By Paul Ndiho

countries are experimenting with drones to deliver on-demand emergency medical supplies to remote areas. The use of drones appears to saving lives. How Rwanda Built A Drone Delivery Service-1

For an aspiring drone pilot, racing unmanned aerial vehicles in my neighborhood or empty parking lots is a new hobby, and I still have a lot to learn. Perhaps, I should not quit my day job as a journalist anytime soon.

In the United States, three main steps must be taken to become a certified commercial drone pilot. Step one; you must learn the rules as required by the Federal Aviation Administration. Step two; you must pass the knowledge test required by the FAA and Step three; you must register your drone with the FAA.

A San Francisco, California-based tech firm Zipline is changing the way people use drones. The company has a fleet of drones that carry medical supplies to remote areas in Africa.

Earlier this month, Ghana became the second African country after Rwanda to launch a fleet of drones carrying medical supplies to remote areas. The drones are part of an ambitious plan to solve the problem of medical access in a country with poor roads. Dr. Wiredu, medical superintendent, Tafo government hospital:

“With the Zipline and this provision of drone technology we believe very much that if we have to bring things on an emergency basis, it is going to be easier for us. Within a very short time like where we find ourselves in the New Tafo government hospital in 30 minutes, we have this product delivered to you.”

Zipline is quickly becoming one of the world’s largest independent logistics networks, providing nearly 13 million people with instant access to essential medicines and revolutionizing access to healthcare with a cost-effective drone delivery network.

Millions of people across the world — in both developed and developing countries — die each year because they can’t get the medicine they need when they need it,”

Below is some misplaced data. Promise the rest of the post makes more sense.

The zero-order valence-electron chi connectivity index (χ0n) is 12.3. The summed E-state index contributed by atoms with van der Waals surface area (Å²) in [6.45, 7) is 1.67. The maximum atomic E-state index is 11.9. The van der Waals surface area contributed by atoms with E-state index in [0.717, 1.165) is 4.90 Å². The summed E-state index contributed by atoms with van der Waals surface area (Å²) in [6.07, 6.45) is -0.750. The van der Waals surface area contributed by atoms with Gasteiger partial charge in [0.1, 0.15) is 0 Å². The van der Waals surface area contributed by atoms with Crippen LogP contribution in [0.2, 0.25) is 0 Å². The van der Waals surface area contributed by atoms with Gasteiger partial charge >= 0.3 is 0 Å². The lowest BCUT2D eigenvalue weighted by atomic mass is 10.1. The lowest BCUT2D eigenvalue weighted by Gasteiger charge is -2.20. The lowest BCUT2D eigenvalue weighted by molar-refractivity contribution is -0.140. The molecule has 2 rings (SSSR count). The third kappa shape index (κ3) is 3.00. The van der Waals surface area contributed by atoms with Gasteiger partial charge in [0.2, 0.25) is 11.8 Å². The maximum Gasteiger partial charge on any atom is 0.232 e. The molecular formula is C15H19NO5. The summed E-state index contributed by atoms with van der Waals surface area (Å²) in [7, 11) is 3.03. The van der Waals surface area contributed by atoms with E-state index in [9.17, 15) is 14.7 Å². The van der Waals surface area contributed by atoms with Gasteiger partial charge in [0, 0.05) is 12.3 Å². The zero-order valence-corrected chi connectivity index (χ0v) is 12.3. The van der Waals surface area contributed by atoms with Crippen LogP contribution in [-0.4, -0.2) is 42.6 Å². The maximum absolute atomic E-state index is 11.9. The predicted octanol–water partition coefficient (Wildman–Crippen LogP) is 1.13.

Zipline’s drones have been flying test runs with blood and vaccines, at the main drone base in Omenako, 70 kilometers north of Accra, one of the company’s four distribution centers.  Zipline says the three other sites should be up and running by the end of 2019.

“When people are in urgent need when their life is on the line, and the hospital might not have the blood or the medicine they need to stay alive, we can get that medicine to them in 15 or 20 minutes by sending a drone and airdropping a package of medicine to the hospital”

Zipline began its African journey in Rwanda in 2016, delivering blood and medicine in Rwanda. That success has inspired other African countries to tap into the technology.   In 2016, Malawi’s government launched Africa’s first drone air corridor, to provide a controlled platform for drones to deliver needed services to communities.

UNICEF-Malawi primarily supports the testing corridor as a pilot project using unmanned aircraft systems for transporting dried blood samples for the early diagnosis of HIV in infants.

In Madagascar, drones fly blood and laboratory materials from rural villages to a research station for testing. The drones help doctors speed up the identification of disease in patients and make quick deliveries of vaccines.

Some commercial drones are already being used to monitor crops, inspect bridges and transmission lines, and assist firefighters and police officers and film movies. As for Zipline’s future, the sky is the limit!


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